TH1RT3EN by Steve Cavanaugh

A BarksBeachesBooks Review

This book was incredible. It was so good in fact that I was sneaking reading in during any possible breaks in work that I could. Shhh, don’t tell on me.

A couple of things about this book:

1) I was about 75% done with the book when I found out that it was the fourth book in the Eddie Flynn series by Steve Cavanaugh.

2) You do not need to read the others to pick this up and know what’s going on. I was immediately sucked in and had a very hard time putting this book down until I was finished reading it.

3) TH1Rt3EN was so good that I immediately called a local book store and had them hold all the other books in the series they had available and am having my sister pick them up as I type this.

4) Mr. Cavanaugh’s writing style reminds me a lot of The Collector Series by Dot Hutchison. They should collaborate and/or create a serial killer writing prodigy child together.

TH1RT3EN alternates between the point of view of the serial killer Joshua Kane and the up-and-coming lawyer and ex-con man Eddie Flynn. Both characters have very different and very entrancing styles of narrative which was a huge plus for me. Kane’s narrative is that of the highly intelligent, narcissistic, and even entitled and cocky serial killer that he is. On the other hand, Flynn is not your typical lawyer. While he is educated and has a law degree, he speaks like a New Yorker. You know the type – that Brooklyn accent? That was how I automatically read Eddie. The dialogue is even written that way. He is a gritty ex-con, now on the good side of the law and using his old tricks to his advantage.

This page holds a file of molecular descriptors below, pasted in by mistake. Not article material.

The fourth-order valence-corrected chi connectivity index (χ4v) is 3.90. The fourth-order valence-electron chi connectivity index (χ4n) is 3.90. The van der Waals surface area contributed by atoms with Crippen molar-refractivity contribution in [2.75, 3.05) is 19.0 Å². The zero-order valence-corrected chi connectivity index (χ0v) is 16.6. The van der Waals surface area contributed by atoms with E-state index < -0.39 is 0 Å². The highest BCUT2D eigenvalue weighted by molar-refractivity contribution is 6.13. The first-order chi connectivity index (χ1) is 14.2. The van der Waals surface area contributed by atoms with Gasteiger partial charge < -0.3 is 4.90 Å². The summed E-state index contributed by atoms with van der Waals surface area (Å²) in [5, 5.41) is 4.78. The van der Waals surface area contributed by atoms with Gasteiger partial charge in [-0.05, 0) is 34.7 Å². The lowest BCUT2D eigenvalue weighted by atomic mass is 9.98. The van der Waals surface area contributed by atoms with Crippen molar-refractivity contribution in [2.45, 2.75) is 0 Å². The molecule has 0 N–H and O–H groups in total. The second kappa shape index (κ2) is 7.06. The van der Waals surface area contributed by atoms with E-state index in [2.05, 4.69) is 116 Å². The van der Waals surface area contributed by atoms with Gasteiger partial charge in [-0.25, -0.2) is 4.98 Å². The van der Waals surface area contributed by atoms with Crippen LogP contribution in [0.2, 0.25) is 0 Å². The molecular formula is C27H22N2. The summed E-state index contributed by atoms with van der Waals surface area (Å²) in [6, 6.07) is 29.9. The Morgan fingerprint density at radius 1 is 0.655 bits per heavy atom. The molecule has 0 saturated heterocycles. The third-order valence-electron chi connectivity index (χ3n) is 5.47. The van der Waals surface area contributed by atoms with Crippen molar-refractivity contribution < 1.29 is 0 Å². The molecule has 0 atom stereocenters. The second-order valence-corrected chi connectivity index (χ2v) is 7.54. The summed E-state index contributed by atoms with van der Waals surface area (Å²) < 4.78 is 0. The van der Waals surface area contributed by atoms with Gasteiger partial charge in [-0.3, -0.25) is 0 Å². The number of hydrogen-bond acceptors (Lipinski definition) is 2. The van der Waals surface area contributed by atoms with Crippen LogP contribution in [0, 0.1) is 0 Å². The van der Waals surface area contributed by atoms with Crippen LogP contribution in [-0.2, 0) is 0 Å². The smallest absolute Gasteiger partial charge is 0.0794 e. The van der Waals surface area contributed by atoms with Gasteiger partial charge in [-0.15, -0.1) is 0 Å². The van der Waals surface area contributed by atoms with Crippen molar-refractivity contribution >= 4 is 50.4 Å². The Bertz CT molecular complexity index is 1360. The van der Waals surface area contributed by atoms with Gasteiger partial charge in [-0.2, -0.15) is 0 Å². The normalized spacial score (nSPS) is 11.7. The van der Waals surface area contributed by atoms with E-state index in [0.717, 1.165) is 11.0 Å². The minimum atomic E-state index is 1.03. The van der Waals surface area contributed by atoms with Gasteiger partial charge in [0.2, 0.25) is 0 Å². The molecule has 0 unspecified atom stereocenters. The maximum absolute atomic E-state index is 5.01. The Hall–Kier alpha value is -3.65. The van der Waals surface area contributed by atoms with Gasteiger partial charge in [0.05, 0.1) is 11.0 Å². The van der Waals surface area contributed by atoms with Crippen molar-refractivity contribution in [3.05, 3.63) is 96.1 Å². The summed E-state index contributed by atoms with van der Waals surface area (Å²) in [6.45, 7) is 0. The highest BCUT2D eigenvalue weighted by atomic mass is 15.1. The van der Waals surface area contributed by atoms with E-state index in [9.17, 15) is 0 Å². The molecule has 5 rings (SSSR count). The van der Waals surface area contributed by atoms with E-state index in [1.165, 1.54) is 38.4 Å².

While reading this book I kept thinking it would be so easy to tell who Kane was on the jury since that part is explicitly on the cover. However, Cavanaugh did an excellent job directing you toward the “culprit” and the doing a complete 180. I did not see that reveal coming, and then on top of that there is another twist that I really enjoyed. Without giving away too much, it had to do with the identity of one of the officers. This may or may not be me intentionally leading you in one direction so as not to give it away much in the same way Cavanaugh did to me. (I am.)

This was easily one of my favorite books of the year, and I cannot wait to get the others in the series and race through those as well. That’s another thing about Cavanaugh’s style: the writing is so well done that I flew through the pages trying to figure out Kane’s game and how it would end. Now that it’s over I wish I wish it hadn’t ended. Isn’t that how it always goes?

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